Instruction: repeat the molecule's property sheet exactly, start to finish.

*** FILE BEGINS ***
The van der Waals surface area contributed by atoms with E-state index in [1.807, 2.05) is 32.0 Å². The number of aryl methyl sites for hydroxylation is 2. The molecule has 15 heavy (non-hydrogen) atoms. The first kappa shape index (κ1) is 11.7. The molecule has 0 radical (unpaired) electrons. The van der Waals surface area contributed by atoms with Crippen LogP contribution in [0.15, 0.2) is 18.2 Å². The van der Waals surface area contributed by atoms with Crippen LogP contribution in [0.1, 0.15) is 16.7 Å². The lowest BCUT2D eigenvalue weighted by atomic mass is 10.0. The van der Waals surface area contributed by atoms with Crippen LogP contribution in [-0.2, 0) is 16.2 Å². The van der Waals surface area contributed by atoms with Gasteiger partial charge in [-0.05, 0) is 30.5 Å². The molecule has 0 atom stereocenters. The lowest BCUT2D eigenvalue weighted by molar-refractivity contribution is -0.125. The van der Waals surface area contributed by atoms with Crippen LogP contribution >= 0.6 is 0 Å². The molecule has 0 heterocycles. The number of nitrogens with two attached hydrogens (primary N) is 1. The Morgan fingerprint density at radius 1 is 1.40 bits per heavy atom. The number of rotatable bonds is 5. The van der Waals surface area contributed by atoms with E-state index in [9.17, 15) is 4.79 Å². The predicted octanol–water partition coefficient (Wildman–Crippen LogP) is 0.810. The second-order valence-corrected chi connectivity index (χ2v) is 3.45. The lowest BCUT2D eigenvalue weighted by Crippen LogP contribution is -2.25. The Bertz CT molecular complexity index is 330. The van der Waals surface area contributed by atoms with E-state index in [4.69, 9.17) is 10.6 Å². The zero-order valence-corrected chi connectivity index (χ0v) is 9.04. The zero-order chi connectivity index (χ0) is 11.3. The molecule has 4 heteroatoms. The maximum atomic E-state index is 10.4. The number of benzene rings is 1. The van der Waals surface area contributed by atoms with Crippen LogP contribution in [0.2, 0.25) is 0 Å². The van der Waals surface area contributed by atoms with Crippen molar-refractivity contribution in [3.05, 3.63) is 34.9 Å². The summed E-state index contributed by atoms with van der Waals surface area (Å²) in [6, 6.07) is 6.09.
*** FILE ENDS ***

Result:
The van der Waals surface area contributed by atoms with E-state index in [1.807, 2.05) is 32.0 Å². The number of aryl methyl sites for hydroxylation is 2. The molecule has 15 heavy (non-hydrogen) atoms. The first kappa shape index (κ1) is 11.7. The molecule has 0 radical (unpaired) electrons. The van der Waals surface area contributed by atoms with Crippen LogP contribution in [0.15, 0.2) is 18.2 Å². The van der Waals surface area contributed by atoms with Crippen LogP contribution in [0.1, 0.15) is 16.7 Å². The lowest BCUT2D eigenvalue weighted by atomic mass is 10.0. The van der Waals surface area contributed by atoms with Crippen LogP contribution in [-0.2, 0) is 16.2 Å². The van der Waals surface area contributed by atoms with Gasteiger partial charge in [-0.05, 0) is 30.5 Å². The molecule has 0 atom stereocenters. The lowest BCUT2D eigenvalue weighted by molar-refractivity contribution is -0.125. The van der Waals surface area contributed by atoms with Crippen LogP contribution >= 0.6 is 0 Å². The molecule has 0 heterocycles. The number of nitrogens with two attached hydrogens (primary N) is 1. The Morgan fingerprint density at radius 1 is 1.40 bits per heavy atom. The number of rotatable bonds is 5. The van der Waals surface area contributed by atoms with E-state index in [9.17, 15) is 4.79 Å². The predicted octanol–water partition coefficient (Wildman–Crippen LogP) is 0.810. The second-order valence-corrected chi connectivity index (χ2v) is 3.45. The lowest BCUT2D eigenvalue weighted by Crippen LogP contribution is -2.25. The Bertz CT molecular complexity index is 330. The van der Waals surface area contributed by atoms with E-state index in [4.69, 9.17) is 10.6 Å². The zero-order valence-corrected chi connectivity index (χ0v) is 9.04. The zero-order chi connectivity index (χ0) is 11.3. The molecule has 4 heteroatoms. The maximum atomic E-state index is 10.4. The number of benzene rings is 1. The van der Waals surface area contributed by atoms with Crippen LogP contribution in [0.2, 0.25) is 0 Å². The van der Waals surface area contributed by atoms with Crippen molar-refractivity contribution in [3.05, 3.63) is 34.9 Å². The summed E-state index contributed by atoms with van der Waals surface area (Å²) in [6, 6.07) is 6.09.